Deschner v. State, Dept. of Highways

Deschner v. State, Dept. of Highways, 2017 MT 37 (Feb. 28, 2017) (Shea, J.) (7-0, aff’d)

Issue: Whether the district court properly instructed the jury on inverse condemnation.

Short Answer: Yes.


Facts: On October 9, 2010, a sandstone slab fell from the Rims that weighed roughly two million pounds and measured approximately sixty feet long, thirty feet wide, and eight feet deep. It fell on Deschner and Lodge’s home and rendered it uninhabitable.

At trial, Deschner and Lodge contended that the State’s construction and placement of Highway 3 and Culvert 239 caused an unnatural increase in the amount of water that ran off the highway onto the rockfall site, ultimately causing the slab to fall onto their home. Deschner and Lodge called two experts who concluded that Culvert 239 increased the amount of water at the fall site, causing the slab to fall.

Plaintiffs proposed two alternative instructions on inverse condemnation, each of which focused on the water flowing from Culvert 239 as a proximate cause of Ps’ damages.

The district court rejected both, instructing instead on the Albers factors adopted by the Court in Rauser v. Toston Irrigation District, 172 Mont. 530, 565 P.2d 632 (1977).

Procedural Posture & Holding: The jury found: (1) the State was not negligent; (2) Deschner and Lodge’s negligence was a substantial factor in bringing about their own damages; (3) the State contributed 0% and Deschner and Lodge contributed 100% to the cause of Deschner and Lodge’s damages; and (4) the State did not inversely condemn Deschner and Lodge’s property.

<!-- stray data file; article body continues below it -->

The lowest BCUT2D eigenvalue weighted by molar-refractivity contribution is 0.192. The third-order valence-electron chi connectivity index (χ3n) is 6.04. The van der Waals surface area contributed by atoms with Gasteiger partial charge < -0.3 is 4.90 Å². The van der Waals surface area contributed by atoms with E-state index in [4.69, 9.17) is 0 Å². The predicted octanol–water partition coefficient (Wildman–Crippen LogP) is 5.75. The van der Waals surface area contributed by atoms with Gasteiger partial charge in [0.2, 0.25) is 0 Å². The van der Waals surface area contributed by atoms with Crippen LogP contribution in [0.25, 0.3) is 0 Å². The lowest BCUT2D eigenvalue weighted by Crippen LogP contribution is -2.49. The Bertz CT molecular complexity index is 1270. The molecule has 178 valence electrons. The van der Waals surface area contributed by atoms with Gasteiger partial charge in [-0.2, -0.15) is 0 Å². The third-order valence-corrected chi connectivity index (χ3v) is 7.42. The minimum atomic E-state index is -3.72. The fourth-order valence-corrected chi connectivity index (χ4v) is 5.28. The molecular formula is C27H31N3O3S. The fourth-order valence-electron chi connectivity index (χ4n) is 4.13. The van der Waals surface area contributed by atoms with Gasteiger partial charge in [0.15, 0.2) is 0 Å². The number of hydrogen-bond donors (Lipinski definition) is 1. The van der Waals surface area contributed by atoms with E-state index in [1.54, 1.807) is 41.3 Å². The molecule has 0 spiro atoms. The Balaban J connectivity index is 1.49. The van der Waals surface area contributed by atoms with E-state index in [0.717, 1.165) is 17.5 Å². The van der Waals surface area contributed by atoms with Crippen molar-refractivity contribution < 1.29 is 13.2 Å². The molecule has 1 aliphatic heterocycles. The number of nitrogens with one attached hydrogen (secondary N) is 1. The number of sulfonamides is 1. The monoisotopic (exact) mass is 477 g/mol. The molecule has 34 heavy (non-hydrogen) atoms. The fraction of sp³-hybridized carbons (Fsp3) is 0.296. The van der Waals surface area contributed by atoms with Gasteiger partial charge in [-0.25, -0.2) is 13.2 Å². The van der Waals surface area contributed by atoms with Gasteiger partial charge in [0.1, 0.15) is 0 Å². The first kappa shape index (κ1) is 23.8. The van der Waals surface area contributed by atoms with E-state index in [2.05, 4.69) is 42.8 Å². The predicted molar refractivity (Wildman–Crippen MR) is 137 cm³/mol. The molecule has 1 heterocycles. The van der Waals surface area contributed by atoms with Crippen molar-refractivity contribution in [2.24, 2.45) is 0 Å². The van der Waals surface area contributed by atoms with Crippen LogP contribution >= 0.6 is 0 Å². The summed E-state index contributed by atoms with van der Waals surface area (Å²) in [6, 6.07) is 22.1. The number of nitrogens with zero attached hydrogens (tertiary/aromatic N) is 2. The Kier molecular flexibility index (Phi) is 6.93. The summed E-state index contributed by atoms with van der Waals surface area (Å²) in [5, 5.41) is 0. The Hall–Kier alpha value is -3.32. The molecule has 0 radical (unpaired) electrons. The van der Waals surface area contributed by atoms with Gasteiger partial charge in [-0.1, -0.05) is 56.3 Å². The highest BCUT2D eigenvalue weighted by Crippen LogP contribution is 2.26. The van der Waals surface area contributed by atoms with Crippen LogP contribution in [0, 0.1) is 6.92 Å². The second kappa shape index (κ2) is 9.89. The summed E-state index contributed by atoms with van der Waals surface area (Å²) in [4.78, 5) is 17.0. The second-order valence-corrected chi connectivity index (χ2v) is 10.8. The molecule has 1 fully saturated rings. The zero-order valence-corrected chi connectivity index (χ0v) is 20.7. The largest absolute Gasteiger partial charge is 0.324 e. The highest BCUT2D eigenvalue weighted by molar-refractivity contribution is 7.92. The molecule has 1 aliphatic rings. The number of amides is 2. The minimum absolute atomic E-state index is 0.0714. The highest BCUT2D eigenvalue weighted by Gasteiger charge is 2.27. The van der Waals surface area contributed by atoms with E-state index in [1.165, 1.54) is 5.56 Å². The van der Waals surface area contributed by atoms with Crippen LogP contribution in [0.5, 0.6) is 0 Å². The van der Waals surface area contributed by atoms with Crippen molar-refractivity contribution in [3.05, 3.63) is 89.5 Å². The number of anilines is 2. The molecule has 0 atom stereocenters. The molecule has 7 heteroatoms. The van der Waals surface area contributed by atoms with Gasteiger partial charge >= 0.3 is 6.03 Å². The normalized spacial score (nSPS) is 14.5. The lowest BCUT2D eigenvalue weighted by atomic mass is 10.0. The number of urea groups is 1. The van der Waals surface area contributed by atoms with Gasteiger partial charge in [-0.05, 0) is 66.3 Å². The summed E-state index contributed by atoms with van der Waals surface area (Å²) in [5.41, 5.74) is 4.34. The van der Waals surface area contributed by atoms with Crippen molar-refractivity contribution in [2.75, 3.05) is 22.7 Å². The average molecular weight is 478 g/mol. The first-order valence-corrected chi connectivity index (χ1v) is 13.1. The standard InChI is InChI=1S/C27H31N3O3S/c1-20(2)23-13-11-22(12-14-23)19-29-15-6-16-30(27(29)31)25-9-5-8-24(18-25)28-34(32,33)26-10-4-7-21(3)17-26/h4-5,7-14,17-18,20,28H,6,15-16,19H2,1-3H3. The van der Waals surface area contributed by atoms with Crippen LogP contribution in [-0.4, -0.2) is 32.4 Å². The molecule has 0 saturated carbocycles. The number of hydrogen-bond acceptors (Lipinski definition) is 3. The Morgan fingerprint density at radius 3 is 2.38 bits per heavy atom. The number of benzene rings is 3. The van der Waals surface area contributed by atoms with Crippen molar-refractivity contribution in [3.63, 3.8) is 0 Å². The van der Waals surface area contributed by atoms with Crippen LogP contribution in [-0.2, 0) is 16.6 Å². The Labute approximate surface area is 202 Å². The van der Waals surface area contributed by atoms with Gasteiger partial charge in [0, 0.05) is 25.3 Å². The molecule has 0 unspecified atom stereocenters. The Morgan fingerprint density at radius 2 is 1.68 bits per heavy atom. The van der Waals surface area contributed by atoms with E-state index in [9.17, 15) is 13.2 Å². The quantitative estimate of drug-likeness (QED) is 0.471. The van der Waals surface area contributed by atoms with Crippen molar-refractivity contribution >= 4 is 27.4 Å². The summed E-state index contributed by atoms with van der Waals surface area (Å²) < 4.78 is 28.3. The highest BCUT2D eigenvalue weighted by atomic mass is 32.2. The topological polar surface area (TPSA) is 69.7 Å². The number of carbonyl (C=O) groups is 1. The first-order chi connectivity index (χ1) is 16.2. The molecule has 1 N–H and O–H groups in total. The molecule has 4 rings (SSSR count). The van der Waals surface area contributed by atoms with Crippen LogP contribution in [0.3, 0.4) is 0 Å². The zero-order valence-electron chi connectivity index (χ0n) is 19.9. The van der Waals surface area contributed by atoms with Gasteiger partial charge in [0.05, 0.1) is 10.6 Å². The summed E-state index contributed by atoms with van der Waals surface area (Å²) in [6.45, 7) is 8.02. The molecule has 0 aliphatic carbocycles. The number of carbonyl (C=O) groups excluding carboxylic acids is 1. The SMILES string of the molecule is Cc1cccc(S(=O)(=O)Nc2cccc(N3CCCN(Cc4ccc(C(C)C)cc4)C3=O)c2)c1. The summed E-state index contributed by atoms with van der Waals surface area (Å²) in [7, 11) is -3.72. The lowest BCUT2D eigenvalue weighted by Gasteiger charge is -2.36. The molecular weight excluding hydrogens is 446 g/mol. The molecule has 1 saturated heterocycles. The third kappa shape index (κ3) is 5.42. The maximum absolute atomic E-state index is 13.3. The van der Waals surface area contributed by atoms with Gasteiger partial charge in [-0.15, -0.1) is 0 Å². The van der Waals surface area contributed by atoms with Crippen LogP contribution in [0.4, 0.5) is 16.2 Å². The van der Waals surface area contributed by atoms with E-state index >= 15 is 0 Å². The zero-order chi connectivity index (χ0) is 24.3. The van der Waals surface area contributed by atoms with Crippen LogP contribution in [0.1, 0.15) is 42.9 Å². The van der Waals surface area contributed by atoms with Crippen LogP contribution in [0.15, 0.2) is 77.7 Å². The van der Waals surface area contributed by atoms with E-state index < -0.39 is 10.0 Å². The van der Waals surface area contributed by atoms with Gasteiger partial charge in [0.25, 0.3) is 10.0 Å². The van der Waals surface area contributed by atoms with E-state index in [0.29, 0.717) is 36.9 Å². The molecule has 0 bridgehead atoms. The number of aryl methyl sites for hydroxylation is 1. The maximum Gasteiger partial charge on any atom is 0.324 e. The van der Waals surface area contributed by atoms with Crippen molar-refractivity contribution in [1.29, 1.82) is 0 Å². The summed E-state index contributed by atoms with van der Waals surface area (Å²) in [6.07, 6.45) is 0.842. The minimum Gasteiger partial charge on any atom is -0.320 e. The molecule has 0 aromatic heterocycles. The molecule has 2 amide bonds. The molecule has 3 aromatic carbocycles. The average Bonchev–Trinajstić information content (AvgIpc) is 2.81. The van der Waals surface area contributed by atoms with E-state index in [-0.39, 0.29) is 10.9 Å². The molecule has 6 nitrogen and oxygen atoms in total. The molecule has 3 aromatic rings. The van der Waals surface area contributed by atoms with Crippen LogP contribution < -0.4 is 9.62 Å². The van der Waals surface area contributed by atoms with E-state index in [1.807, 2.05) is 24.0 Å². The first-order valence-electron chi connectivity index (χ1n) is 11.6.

Reasoning: Deschner and Lodge argue the District Court erred in giving Instruction No. 29 because it is not a full, fair, and accurate representation of inverse condemnation law in Montana. Deschner and Lodge contend that inverse condemnation claims require satisfaction of only four elements: (1) a compensable property interest; (2) damage to that property interest; (3) a public improvement; and (4) causation., and that of those, only the 2nd and 4th elements were jury issues.

In Rauser, the Court held that Montana does not require negligence in the face of intentional acts, and adopted the five Albers factors as guides. “Our holding in Rauser is more noteworthy for establishing what is not required to bring a claim for inverse condemnation—negligence—than what is required. Although we adopted the Albers Factors as guides in an inverse condemnation claim, we did not actually apply them in Rauser, nor have we applied them in any case since Rauser.” ¶ 17. Therefore, jury instructions were wrong.

But because the jury allocated 0% liability to the state, the plaintiffs failed to prove causation. The Court concludes the District Court’s refusal to give Deschner and Lodge’s proposed jury instruction does not constitute reversible error because Deschner and Lodge failed to establish that the State caused their damages.

“The elements a plaintiff must prove in an inverse condemnation claim are (1) that the public improvement was deliberately planned and built; and (2) that, as planned and built, the public improvement proximately caused damage to the plaintiff’s property. Juries should be so instructed.” ¶ 22.